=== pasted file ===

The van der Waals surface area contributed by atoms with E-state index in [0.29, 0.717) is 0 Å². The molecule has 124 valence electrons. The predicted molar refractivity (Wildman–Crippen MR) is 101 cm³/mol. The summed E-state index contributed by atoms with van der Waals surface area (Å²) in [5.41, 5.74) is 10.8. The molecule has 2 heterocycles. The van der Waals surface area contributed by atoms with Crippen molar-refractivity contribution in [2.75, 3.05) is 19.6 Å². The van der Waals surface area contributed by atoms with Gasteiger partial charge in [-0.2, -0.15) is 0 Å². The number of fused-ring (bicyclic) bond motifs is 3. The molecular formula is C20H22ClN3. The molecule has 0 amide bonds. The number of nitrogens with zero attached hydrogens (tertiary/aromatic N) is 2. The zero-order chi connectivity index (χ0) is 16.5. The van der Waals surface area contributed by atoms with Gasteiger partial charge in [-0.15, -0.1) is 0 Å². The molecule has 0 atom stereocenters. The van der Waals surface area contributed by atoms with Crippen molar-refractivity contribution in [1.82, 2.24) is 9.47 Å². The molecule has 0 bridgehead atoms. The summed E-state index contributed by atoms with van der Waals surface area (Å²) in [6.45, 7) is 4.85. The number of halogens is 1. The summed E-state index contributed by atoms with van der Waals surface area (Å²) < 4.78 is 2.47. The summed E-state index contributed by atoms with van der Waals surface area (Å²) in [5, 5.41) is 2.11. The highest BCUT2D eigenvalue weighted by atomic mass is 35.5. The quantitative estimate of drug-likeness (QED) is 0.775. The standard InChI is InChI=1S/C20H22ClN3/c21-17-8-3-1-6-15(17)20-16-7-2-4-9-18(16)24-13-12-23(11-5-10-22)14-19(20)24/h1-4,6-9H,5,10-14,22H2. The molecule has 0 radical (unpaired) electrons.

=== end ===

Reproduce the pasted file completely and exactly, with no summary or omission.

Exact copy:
The van der Waals surface area contributed by atoms with E-state index in [0.29, 0.717) is 0 Å². The molecule has 124 valence electrons. The predicted molar refractivity (Wildman–Crippen MR) is 101 cm³/mol. The summed E-state index contributed by atoms with van der Waals surface area (Å²) in [5.41, 5.74) is 10.8. The molecule has 2 heterocycles. The van der Waals surface area contributed by atoms with Crippen molar-refractivity contribution in [2.75, 3.05) is 19.6 Å². The van der Waals surface area contributed by atoms with Gasteiger partial charge in [-0.2, -0.15) is 0 Å². The number of fused-ring (bicyclic) bond motifs is 3. The molecular formula is C20H22ClN3. The molecule has 0 amide bonds. The number of nitrogens with zero attached hydrogens (tertiary/aromatic N) is 2. The zero-order chi connectivity index (χ0) is 16.5. The van der Waals surface area contributed by atoms with Gasteiger partial charge in [-0.15, -0.1) is 0 Å². The molecule has 0 atom stereocenters. The van der Waals surface area contributed by atoms with Crippen molar-refractivity contribution in [1.82, 2.24) is 9.47 Å². The molecule has 0 bridgehead atoms. The summed E-state index contributed by atoms with van der Waals surface area (Å²) in [6.45, 7) is 4.85. The number of halogens is 1. The summed E-state index contributed by atoms with van der Waals surface area (Å²) < 4.78 is 2.47. The summed E-state index contributed by atoms with van der Waals surface area (Å²) in [5, 5.41) is 2.11. The highest BCUT2D eigenvalue weighted by atomic mass is 35.5. The quantitative estimate of drug-likeness (QED) is 0.775. The standard InChI is InChI=1S/C20H22ClN3/c21-17-8-3-1-6-15(17)20-16-7-2-4-9-18(16)24-13-12-23(11-5-10-22)14-19(20)24/h1-4,6-9H,5,10-14,22H2. The molecule has 0 radical (unpaired) electrons.